Wednesday, December 3, 2014

Earplugs Are Nerdy

So call me a nerd. I'll be a nerd who can still hear when she's 70.

I am literally laughing out nerdy to me!

I wear earplugs at the gym. They're purple.

The music in the classes literally hurts my ears it's so loud. (This is also the reason I am not a huge fan of concerts--just add it to my repertoire of all things nerdy.) And when I first joined a gym (__ years ago) and didn't wear earplugs, my ears would ring so badly, I thought maybe I had damaged my poor hearing. It's not like I hear all that well to begin with, just ask my husband.

So when I noticed that my friend and workout buddy Stephanie was wearing cotton balls in her ears to help with the noise, I followed suit. I used cotton balls for a really long time before I finally graduated to earplugs.

Over the years, a few people have noticed my earplugs, and almost everybody comments on how they need to be doing the same thing. I mean, duh. It's not like hearing ever comes back. I think it's a good idea. Why wouldn't you want to protect your hearing? But when I look around, I definitely stick out, because not one other person uses anything to protect their hearing during our hour-long, deafening classes. Not even the instructors, and they are there everyday, multiple times a day, listening to that loud music. I am the only one in a room full of people (except for the guy in BodyPump that one time who was wearing a big ol' set of earphones, like beats, and no, they weren't plugged into anything, he just let that cord dangle, which was a little over the top for me).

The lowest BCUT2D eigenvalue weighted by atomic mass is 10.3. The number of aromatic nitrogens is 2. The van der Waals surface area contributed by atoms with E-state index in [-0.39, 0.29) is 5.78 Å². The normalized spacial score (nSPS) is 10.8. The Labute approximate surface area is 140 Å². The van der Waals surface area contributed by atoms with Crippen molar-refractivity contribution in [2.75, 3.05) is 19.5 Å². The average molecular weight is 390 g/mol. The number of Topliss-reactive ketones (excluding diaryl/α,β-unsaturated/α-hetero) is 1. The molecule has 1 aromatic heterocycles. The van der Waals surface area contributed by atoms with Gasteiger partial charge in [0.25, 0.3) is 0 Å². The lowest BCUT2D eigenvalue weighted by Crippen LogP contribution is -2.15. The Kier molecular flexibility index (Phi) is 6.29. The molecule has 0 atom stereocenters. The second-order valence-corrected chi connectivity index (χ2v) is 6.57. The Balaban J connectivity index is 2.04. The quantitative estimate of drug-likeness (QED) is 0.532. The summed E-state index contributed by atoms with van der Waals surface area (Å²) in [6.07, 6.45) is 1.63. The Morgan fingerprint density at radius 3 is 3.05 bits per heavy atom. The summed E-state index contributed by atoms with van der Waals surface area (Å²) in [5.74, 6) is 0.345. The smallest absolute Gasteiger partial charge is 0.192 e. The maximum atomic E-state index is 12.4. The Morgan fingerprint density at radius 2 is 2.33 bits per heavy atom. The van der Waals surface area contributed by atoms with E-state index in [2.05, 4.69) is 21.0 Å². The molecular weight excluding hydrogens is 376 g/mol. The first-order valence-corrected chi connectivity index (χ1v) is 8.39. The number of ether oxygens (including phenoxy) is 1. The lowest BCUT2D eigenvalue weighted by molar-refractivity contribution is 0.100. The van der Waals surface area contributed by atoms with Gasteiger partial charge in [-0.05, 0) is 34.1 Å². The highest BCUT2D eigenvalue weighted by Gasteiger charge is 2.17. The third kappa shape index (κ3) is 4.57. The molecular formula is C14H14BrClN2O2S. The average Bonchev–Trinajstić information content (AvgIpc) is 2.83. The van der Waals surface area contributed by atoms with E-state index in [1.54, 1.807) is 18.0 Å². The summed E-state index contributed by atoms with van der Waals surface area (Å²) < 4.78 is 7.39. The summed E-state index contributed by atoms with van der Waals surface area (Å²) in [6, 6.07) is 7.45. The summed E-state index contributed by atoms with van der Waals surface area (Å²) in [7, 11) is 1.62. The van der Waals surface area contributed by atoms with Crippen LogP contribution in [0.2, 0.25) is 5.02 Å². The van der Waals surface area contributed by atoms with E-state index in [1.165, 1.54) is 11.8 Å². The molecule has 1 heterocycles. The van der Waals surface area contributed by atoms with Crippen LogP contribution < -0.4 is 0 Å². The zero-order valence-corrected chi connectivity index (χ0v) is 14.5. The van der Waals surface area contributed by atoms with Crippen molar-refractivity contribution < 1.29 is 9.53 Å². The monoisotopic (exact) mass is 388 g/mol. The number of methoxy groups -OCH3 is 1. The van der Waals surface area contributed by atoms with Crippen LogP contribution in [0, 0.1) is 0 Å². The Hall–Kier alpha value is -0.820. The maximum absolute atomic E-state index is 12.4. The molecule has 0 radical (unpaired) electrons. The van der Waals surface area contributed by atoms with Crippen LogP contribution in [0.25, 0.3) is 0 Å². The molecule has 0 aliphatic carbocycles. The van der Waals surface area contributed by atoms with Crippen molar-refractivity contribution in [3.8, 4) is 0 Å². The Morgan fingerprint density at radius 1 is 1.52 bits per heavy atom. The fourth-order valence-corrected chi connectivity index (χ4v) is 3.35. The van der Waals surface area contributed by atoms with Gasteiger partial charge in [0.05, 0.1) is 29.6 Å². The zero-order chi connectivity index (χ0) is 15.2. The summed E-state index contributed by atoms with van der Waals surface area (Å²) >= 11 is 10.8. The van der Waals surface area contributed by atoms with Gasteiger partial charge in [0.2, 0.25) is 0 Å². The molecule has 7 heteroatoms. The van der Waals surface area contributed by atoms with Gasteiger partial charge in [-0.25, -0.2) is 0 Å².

Sometimes I sound like I'm somebody's grandma, but when the truth is just the truth, you gotta say it.

My daughter thinks I'm old. She argued with me the other day that everyone who is 12 thinks Nicki Manaj is cool (I seriously hope this is not the case, or we are in trouble) but that adults are old and so of course they don't think Nicki Manaj is cool. (Um, okay, I am still young, FYI. Like in my thirties. And still cool. And relevant. So the fact that I don't think NM is cool should matter.) She also thinks that we are over-protective parents, because we are the ones who "always say no" when everybody else's parents say yes. (Who is everybody else, anyway? Can we take a poll on the opinions of this "everybody else" and their parents?).

She feels like this makes her stick out. And not in a good way. In a your-parents-are-like-so-over-bearing-and-uncool-and-you-are-so-unlucky kind of way.

Well, it makes me and her dad stand out, too. In a this-is-very-uncomfortable-are-we-sure-we-are-doing-this-right-and-are-we-too-strict kind of way.

This stance that we have taken isn't to make her life harder, it's to protect her. I mean, duh. These are my children I'm talking about, and it's not like we get a second chance at raising them if we screw it up the first go round. It's not like we won't make mistakes, but when it comes to a decision and everybody else has said yes!, I will still say no when it's in my child's best interest to do so. It's a hard balance, and I don't have anything down pat, but I feel like it's my responsibility to do my best to protect my kids from seeing and hearing things, from being exposed to things, that they aren't ready to see or hear or be exposed to.

Am I always successful? If only I could be. They will see and hear and be exposed to things that I never dreamed they would be. And then my second line of defense falls into play: choices, choices, choices. MAKE GOOD ONES.

But when I can, I will protect them.

I've had people tell me that this is something they should do, too. I hope they do. But sometimes it feels like we are sitting in a room full of people, and we are the only ones. And in some cases, it sucks to stand up and stand out.

But we do it anyway. Because they are so worth it.

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